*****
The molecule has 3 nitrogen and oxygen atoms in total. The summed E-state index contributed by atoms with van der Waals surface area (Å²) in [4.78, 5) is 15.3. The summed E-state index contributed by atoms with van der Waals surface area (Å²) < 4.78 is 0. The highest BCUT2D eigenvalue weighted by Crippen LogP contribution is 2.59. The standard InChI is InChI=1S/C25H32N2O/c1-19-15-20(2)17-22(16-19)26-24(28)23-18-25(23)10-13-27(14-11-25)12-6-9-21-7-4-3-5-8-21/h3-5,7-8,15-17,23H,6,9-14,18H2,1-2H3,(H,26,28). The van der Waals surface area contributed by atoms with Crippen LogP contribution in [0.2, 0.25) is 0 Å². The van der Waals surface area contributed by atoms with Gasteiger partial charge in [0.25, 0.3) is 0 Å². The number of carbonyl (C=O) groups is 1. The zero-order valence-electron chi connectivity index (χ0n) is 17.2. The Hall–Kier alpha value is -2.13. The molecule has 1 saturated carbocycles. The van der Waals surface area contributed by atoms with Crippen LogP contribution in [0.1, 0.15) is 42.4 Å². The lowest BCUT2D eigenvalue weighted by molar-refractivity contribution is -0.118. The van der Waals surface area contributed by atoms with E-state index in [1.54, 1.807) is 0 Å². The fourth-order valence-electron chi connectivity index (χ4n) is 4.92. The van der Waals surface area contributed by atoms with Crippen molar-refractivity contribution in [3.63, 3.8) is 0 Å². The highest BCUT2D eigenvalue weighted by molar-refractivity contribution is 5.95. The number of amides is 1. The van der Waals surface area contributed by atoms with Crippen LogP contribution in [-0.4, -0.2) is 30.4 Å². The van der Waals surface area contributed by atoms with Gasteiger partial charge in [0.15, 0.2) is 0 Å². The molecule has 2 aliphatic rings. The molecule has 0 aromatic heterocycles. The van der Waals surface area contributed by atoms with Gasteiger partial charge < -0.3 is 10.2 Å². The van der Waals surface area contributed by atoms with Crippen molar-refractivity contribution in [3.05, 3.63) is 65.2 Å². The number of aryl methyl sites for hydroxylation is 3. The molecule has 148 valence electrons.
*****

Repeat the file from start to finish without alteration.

The molecule has 3 nitrogen and oxygen atoms in total. The summed E-state index contributed by atoms with van der Waals surface area (Å²) in [4.78, 5) is 15.3. The summed E-state index contributed by atoms with van der Waals surface area (Å²) < 4.78 is 0. The highest BCUT2D eigenvalue weighted by Crippen LogP contribution is 2.59. The standard InChI is InChI=1S/C25H32N2O/c1-19-15-20(2)17-22(16-19)26-24(28)23-18-25(23)10-13-27(14-11-25)12-6-9-21-7-4-3-5-8-21/h3-5,7-8,15-17,23H,6,9-14,18H2,1-2H3,(H,26,28). The van der Waals surface area contributed by atoms with Crippen LogP contribution in [0.2, 0.25) is 0 Å². The van der Waals surface area contributed by atoms with Gasteiger partial charge in [0.25, 0.3) is 0 Å². The number of carbonyl (C=O) groups is 1. The zero-order valence-electron chi connectivity index (χ0n) is 17.2. The Hall–Kier alpha value is -2.13. The molecule has 1 saturated carbocycles. The van der Waals surface area contributed by atoms with Crippen LogP contribution in [0.1, 0.15) is 42.4 Å². The lowest BCUT2D eigenvalue weighted by molar-refractivity contribution is -0.118. The van der Waals surface area contributed by atoms with E-state index in [1.54, 1.807) is 0 Å². The fourth-order valence-electron chi connectivity index (χ4n) is 4.92. The van der Waals surface area contributed by atoms with Crippen molar-refractivity contribution in [3.63, 3.8) is 0 Å². The highest BCUT2D eigenvalue weighted by molar-refractivity contribution is 5.95. The number of amides is 1. The van der Waals surface area contributed by atoms with Crippen LogP contribution in [-0.4, -0.2) is 30.4 Å². The van der Waals surface area contributed by atoms with Gasteiger partial charge in [0.15, 0.2) is 0 Å². The molecule has 2 aliphatic rings. The molecule has 0 aromatic heterocycles. The van der Waals surface area contributed by atoms with Gasteiger partial charge < -0.3 is 10.2 Å². The van der Waals surface area contributed by atoms with Crippen molar-refractivity contribution in [3.05, 3.63) is 65.2 Å². The number of aryl methyl sites for hydroxylation is 3. The molecule has 148 valence electrons.